If basketball players were selected singularly
on statistics, Dillon Boucher knows he wouldn't have played
He averages 3.8 points, 4.3 rebounds and 2.8 assists per
game, but there are other numbers which are more revealing.
Against Cairns tomorrow night, Boucher will play his 200th
game for the Breakers - only Paul Henare (250) has played
more - and 305th ANBL match overall.
He could also count in the thousands the number of screens he
has set for teammates and hundreds the amount of advice he
has dished out or basketballs he has dived on a court to
Those numbers will soon dry up. The 36-year-old will finally
call time at the end of the season on a remarkable career
that has tasted both extremes the game can offer, and he's
hoping it will end on another high.
With three ANBL and eight New Zealand NBL titles to his name,
there are few more decorated basketball players in the
country. Those are the things that are important to him, not
the number of games he has played.
"It's not really [a big deal]," Boucher said. "I guess my
whole career has never been about stats or games played. It's
more about results.
"If I was being selected on stats, I probably wouldn't make
any team. I have made a career from setting screens and
giving guys easy opportunities. That's where I get my
satisfaction. I am also able to do things on a court through
my intelligence rather than athleticism or skill."
Boucher's 200 games for the Breakers have been achieved in
two distinct phases. There was the dreadfully awful period
when they languished at the bottom of the competition, went
through coaches and players like they were on trial and
Boucher was even embroiled in controversy when a text message
to friend and former coach Jeff Green about Frank Arsego's
coaching style landed him in hot water.
He went off and played a season with Perth (2006) and then
secured a title in his two seasons with Brisbane (2007/08)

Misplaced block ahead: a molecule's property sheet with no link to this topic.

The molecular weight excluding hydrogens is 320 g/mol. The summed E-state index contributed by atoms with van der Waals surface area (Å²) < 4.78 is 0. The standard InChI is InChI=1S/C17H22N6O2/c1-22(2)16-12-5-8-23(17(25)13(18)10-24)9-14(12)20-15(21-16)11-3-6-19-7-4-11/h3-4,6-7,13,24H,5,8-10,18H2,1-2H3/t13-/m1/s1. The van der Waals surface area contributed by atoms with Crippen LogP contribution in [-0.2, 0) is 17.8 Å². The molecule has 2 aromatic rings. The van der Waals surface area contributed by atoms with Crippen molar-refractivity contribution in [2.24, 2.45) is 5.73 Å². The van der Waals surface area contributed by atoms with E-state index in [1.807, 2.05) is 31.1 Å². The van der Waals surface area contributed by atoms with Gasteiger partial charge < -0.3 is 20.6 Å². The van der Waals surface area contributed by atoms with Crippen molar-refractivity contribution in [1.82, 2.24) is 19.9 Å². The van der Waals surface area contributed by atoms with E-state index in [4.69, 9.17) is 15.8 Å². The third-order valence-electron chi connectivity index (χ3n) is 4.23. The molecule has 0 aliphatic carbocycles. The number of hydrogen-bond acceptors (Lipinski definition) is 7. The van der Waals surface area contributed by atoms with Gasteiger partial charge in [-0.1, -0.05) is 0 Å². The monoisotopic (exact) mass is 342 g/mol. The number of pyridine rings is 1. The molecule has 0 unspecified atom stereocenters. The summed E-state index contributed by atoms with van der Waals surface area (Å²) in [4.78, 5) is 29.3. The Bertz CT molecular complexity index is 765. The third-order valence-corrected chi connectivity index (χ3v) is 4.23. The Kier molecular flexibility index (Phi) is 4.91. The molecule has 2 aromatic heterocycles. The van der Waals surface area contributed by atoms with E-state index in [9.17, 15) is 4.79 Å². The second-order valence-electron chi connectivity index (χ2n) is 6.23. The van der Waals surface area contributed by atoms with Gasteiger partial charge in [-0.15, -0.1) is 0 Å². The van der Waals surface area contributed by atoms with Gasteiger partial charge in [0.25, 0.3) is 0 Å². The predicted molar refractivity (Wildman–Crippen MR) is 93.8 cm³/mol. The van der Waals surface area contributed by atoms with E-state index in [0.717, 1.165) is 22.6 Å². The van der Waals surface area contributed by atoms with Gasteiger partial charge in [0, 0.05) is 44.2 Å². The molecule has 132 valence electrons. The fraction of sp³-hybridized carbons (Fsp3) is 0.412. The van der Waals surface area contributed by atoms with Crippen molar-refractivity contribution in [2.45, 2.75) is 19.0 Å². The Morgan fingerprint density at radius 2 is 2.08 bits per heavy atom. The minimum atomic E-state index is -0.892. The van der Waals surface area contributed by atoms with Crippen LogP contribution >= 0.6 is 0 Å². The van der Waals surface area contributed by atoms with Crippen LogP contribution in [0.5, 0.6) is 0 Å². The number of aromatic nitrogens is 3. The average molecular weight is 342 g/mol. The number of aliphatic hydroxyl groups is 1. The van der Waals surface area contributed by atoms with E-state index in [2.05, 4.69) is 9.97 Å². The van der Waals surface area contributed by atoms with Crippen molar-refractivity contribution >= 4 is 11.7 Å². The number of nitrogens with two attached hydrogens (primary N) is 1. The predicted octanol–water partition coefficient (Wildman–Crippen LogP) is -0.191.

before returning to the Breakers. His second stint has been
altogether more successful and a principal reason for his
"There have been days when it's felt like I have played 300
games but most of the time I feel pretty good," he said.
"Towards the end of my career I've been heavily on the
winning side of things and it's amazing how much better the
body feels after a win rather than a loss. I haven't had to
deal with too many losses.
"I know within myself it's getting harder and harder to come
to training and kickstart the body. That's when you know your
career is coming to a close. Things you used to enjoy are all
of a sudden becoming a chore."
There's still enough fire to chase a third consecutive title
and a win at Vector Arena over Cairns tomorrow night will
help. The Breakers are still equal-top with Perth - the two
teams everyone expects to play in the grand final series -
but have lost two of their last three, including an abject
75-62 defeat to Sydney last weekend.
The match against Cairns will be their last at home before
four away games over the Christmas period when momentum could
be gained or lost.
A decision on the health of Will Hudson, who was concussed
against Sydney, will be made tomorrow. If he can't play,
there's one fairly handy player who doesn't possess the best
statistics in the world who could help fill in.